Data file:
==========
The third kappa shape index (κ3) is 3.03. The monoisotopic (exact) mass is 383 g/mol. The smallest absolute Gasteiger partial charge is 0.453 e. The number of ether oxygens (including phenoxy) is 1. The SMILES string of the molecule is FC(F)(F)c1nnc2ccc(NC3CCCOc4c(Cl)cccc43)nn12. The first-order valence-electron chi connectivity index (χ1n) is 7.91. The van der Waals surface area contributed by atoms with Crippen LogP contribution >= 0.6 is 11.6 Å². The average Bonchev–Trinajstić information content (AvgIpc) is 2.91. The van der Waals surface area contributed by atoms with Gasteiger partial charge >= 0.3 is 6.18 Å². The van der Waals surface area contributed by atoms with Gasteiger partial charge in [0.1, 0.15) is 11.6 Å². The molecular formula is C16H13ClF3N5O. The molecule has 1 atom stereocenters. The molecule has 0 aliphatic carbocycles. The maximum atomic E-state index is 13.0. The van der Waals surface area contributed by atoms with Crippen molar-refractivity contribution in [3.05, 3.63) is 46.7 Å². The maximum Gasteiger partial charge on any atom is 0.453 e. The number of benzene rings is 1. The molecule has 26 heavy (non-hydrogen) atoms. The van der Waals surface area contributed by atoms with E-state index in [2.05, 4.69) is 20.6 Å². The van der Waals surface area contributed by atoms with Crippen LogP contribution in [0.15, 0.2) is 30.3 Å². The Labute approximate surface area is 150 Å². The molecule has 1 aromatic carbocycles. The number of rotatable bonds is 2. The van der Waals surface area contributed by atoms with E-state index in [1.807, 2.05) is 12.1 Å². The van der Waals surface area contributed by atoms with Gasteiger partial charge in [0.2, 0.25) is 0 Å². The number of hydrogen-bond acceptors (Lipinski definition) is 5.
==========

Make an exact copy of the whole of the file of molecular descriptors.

The third kappa shape index (κ3) is 3.03. The monoisotopic (exact) mass is 383 g/mol. The smallest absolute Gasteiger partial charge is 0.453 e. The number of ether oxygens (including phenoxy) is 1. The SMILES string of the molecule is FC(F)(F)c1nnc2ccc(NC3CCCOc4c(Cl)cccc43)nn12. The first-order valence-electron chi connectivity index (χ1n) is 7.91. The van der Waals surface area contributed by atoms with Crippen LogP contribution >= 0.6 is 11.6 Å². The average Bonchev–Trinajstić information content (AvgIpc) is 2.91. The van der Waals surface area contributed by atoms with Gasteiger partial charge >= 0.3 is 6.18 Å². The van der Waals surface area contributed by atoms with Gasteiger partial charge in [0.1, 0.15) is 11.6 Å². The molecular formula is C16H13ClF3N5O. The molecule has 1 atom stereocenters. The molecule has 0 aliphatic carbocycles. The maximum atomic E-state index is 13.0. The van der Waals surface area contributed by atoms with Crippen molar-refractivity contribution in [3.05, 3.63) is 46.7 Å². The maximum Gasteiger partial charge on any atom is 0.453 e. The number of benzene rings is 1. The molecule has 26 heavy (non-hydrogen) atoms. The van der Waals surface area contributed by atoms with E-state index in [2.05, 4.69) is 20.6 Å². The van der Waals surface area contributed by atoms with Crippen LogP contribution in [0.15, 0.2) is 30.3 Å². The Labute approximate surface area is 150 Å². The molecule has 1 aromatic carbocycles. The number of rotatable bonds is 2. The van der Waals surface area contributed by atoms with E-state index in [1.807, 2.05) is 12.1 Å². The van der Waals surface area contributed by atoms with Gasteiger partial charge in [0.2, 0.25) is 0 Å². The number of hydrogen-bond acceptors (Lipinski definition) is 5.